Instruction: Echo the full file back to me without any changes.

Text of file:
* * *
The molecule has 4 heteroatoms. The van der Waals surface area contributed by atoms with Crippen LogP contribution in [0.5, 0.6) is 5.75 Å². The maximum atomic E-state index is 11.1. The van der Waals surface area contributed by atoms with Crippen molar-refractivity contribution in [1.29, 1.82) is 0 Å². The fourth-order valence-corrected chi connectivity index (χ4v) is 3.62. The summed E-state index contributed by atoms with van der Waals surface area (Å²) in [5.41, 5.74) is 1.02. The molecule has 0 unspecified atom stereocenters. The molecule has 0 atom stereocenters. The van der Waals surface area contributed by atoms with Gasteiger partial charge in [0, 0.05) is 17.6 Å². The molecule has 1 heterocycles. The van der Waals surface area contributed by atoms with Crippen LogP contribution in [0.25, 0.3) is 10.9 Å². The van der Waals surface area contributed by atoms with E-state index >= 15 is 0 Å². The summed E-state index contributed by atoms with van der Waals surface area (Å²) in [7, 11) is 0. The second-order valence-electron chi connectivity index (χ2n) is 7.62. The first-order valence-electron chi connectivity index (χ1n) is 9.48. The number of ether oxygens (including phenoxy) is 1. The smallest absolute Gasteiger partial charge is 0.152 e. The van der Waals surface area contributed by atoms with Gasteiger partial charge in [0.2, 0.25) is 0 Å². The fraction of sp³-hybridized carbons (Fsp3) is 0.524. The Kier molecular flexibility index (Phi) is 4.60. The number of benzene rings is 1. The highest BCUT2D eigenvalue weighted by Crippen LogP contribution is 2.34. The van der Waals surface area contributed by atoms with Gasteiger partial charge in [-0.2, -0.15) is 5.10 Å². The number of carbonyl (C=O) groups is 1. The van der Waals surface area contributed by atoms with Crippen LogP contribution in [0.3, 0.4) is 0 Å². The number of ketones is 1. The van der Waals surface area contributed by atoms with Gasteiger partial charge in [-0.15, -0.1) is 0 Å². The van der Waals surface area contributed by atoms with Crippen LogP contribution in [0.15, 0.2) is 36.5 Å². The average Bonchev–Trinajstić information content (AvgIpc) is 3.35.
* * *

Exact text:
The molecule has 4 heteroatoms. The van der Waals surface area contributed by atoms with Crippen LogP contribution in [0.5, 0.6) is 5.75 Å². The maximum atomic E-state index is 11.1. The van der Waals surface area contributed by atoms with Crippen molar-refractivity contribution in [1.29, 1.82) is 0 Å². The fourth-order valence-corrected chi connectivity index (χ4v) is 3.62. The summed E-state index contributed by atoms with van der Waals surface area (Å²) in [5.41, 5.74) is 1.02. The molecule has 0 unspecified atom stereocenters. The molecule has 0 atom stereocenters. The van der Waals surface area contributed by atoms with Gasteiger partial charge in [0, 0.05) is 17.6 Å². The molecule has 1 heterocycles. The van der Waals surface area contributed by atoms with Crippen LogP contribution in [0.25, 0.3) is 10.9 Å². The van der Waals surface area contributed by atoms with E-state index >= 15 is 0 Å². The summed E-state index contributed by atoms with van der Waals surface area (Å²) in [7, 11) is 0. The second-order valence-electron chi connectivity index (χ2n) is 7.62. The first-order valence-electron chi connectivity index (χ1n) is 9.48. The number of ether oxygens (including phenoxy) is 1. The smallest absolute Gasteiger partial charge is 0.152 e. The van der Waals surface area contributed by atoms with Gasteiger partial charge in [0.2, 0.25) is 0 Å². The fraction of sp³-hybridized carbons (Fsp3) is 0.524. The Kier molecular flexibility index (Phi) is 4.60. The number of benzene rings is 1. The highest BCUT2D eigenvalue weighted by Crippen LogP contribution is 2.34. The van der Waals surface area contributed by atoms with Gasteiger partial charge in [-0.2, -0.15) is 5.10 Å². The number of carbonyl (C=O) groups is 1. The van der Waals surface area contributed by atoms with Crippen LogP contribution in [0.3, 0.4) is 0 Å². The number of ketones is 1. The van der Waals surface area contributed by atoms with Gasteiger partial charge in [-0.15, -0.1) is 0 Å². The van der Waals surface area contributed by atoms with Crippen LogP contribution in [0.15, 0.2) is 36.5 Å². The average Bonchev–Trinajstić information content (AvgIpc) is 3.35.